The rest of the day was spent in our regional caucuses and the business meeting. I connected with some other members from Idaho and Arizona in the region meeting and caught up with Amber, the math specialist from Cherry Creek. At the business meeting, NCSM leadership was happy to report that conference registrations exceeded expectations and their budget is well in the black this year. That was great news after paying a stiff penalty last year for canceling the conference in Atlanta. The large participation has been evident with how full some sessions have been. Peter Liljedahl's session was so full they shut the doors and turned people away, and thankfully Peter has agreed to return tomorrow to repeat the session for those who missed it.

Play ball!

I spent the evening at the ballpark watching the Oakland A's take on the Los Angeles Angels. I left at the seventh inning stretch, though, as the game was running long and I was running low on energy. Today was another 15,000+ step day and I was up late last night. Tomorrow, I think I'll go to Peter Liljedahl's repeat session , and that will wrap up NCSM for me as I make the way to Los Angeles for NCTM later in the day.

An Organizational Perspective: ASSM Day 4, Costa Mesa

The 2021-2022 ASSM Board of Directors

The final day of the Annual Meeting of the Association of State Supervisors of Mathematics was a short one, with two sessions of board business and two big presentations. We finished at noon to give people time to travel home or get to NCSM, if they hadn't left already.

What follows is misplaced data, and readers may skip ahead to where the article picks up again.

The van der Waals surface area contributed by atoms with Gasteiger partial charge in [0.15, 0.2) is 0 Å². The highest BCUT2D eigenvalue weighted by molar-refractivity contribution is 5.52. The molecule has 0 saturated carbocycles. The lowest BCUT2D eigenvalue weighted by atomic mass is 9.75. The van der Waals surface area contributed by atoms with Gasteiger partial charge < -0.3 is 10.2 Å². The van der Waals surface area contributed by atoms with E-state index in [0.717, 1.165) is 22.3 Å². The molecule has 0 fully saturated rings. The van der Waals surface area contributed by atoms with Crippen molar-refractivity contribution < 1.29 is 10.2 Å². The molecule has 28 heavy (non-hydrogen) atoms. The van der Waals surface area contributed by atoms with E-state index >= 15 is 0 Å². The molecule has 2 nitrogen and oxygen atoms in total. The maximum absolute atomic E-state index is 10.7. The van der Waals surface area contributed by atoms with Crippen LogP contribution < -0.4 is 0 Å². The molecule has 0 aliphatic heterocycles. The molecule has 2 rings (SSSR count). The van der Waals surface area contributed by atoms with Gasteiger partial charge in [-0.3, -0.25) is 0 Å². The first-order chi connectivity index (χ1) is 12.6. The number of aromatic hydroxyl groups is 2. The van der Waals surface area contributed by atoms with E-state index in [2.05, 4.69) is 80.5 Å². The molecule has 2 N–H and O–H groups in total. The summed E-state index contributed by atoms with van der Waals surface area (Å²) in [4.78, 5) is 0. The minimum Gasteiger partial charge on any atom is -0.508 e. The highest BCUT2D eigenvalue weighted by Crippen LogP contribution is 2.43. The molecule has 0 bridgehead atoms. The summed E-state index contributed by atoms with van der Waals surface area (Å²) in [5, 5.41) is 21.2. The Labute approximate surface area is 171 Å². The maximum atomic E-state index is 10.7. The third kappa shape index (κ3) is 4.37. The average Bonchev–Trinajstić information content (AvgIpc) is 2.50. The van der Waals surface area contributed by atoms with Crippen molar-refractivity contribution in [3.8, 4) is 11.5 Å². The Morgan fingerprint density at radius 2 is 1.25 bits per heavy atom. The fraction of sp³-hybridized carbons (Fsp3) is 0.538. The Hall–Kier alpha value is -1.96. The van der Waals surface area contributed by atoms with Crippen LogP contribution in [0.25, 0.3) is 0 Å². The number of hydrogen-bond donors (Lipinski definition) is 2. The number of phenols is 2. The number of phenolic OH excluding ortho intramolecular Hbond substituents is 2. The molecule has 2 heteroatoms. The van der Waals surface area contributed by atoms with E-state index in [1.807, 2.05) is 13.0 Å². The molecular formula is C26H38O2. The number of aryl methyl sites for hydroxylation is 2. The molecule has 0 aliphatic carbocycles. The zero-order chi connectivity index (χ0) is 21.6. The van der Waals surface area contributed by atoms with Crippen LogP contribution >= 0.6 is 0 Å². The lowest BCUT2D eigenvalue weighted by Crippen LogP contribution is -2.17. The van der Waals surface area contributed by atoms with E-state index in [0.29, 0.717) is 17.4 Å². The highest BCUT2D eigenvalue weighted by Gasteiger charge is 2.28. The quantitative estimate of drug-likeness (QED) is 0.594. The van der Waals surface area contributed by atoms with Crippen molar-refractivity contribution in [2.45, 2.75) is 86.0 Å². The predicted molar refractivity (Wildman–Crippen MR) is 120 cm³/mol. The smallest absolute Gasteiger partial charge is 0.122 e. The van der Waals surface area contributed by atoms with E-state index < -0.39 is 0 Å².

Mike Steele

President Joleigh Honey led us through the first business meeting portion before handing things over to Mike Steele, who presented a session to get us thinking about how we can leverage state systems to help modernize mathematics learning opportunities for students. In a twist, he used some deficit framing to start his talk, and acknowledged doing so to help establish some contrast for the asset-based approaches that we'd be thinking about the rest of the session. There was some thought-provoking ways in which standards are positioned in the work that we do as state supervisors of mathematics, and I'm eager to go back to his slides and references and dig into that a little deeper.

Kyndall Brown

Our final presentation was by Kyndall Brown, the executive director of the California Mathematics Project. California is a large state with multiple layers to its school support networks, and there are many ways these work with their NCTM affiliate, CMC (which itself has multiple parts and events), and other organizations to improve math teaching and learning statewide. Sometimes the efforts are at a high policy level, such as the state math frameworks, and sometimes they operate on a small, local level, like a scaled-up lesson study project that takes the experience of single students as its focal point. Few of us have the size or number of resources as California, but all of us have some people and some organizational assets ("organizational assets" was the conference theme of the day) that can operate on a similar, if not scaled-down, fashion in our states.